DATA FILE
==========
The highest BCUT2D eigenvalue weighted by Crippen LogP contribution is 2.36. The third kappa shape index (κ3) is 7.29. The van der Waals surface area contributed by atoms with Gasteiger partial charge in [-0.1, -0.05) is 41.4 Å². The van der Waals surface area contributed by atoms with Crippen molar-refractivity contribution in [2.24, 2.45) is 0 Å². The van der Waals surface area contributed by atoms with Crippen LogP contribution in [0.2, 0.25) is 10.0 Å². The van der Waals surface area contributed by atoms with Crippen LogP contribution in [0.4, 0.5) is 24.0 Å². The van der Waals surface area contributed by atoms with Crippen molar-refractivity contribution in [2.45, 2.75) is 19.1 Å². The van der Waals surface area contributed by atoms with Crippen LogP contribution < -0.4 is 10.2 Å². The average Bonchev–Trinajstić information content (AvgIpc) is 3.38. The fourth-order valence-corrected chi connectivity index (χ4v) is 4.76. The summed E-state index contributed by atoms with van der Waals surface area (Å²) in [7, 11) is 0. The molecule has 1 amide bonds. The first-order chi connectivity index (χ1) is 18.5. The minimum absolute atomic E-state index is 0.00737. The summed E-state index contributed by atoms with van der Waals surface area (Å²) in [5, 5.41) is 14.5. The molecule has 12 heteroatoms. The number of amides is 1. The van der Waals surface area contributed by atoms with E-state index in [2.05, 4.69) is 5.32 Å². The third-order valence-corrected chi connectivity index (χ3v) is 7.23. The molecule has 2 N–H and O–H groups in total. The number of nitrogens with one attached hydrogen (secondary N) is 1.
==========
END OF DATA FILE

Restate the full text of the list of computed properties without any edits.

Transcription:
The highest BCUT2D eigenvalue weighted by Crippen LogP contribution is 2.36. The third kappa shape index (κ3) is 7.29. The van der Waals surface area contributed by atoms with Gasteiger partial charge in [-0.1, -0.05) is 41.4 Å². The van der Waals surface area contributed by atoms with Crippen molar-refractivity contribution in [2.24, 2.45) is 0 Å². The van der Waals surface area contributed by atoms with Crippen LogP contribution in [0.2, 0.25) is 10.0 Å². The van der Waals surface area contributed by atoms with Crippen LogP contribution in [0.4, 0.5) is 24.0 Å². The van der Waals surface area contributed by atoms with Crippen molar-refractivity contribution in [2.45, 2.75) is 19.1 Å². The van der Waals surface area contributed by atoms with Crippen LogP contribution < -0.4 is 10.2 Å². The average Bonchev–Trinajstić information content (AvgIpc) is 3.38. The fourth-order valence-corrected chi connectivity index (χ4v) is 4.76. The summed E-state index contributed by atoms with van der Waals surface area (Å²) in [7, 11) is 0. The molecule has 1 amide bonds. The first-order chi connectivity index (χ1) is 18.5. The minimum absolute atomic E-state index is 0.00737. The summed E-state index contributed by atoms with van der Waals surface area (Å²) in [5, 5.41) is 14.5. The molecule has 12 heteroatoms. The number of amides is 1. The van der Waals surface area contributed by atoms with E-state index in [2.05, 4.69) is 5.32 Å². The third-order valence-corrected chi connectivity index (χ3v) is 7.23. The molecule has 2 N–H and O–H groups in total. The number of nitrogens with one attached hydrogen (secondary N) is 1.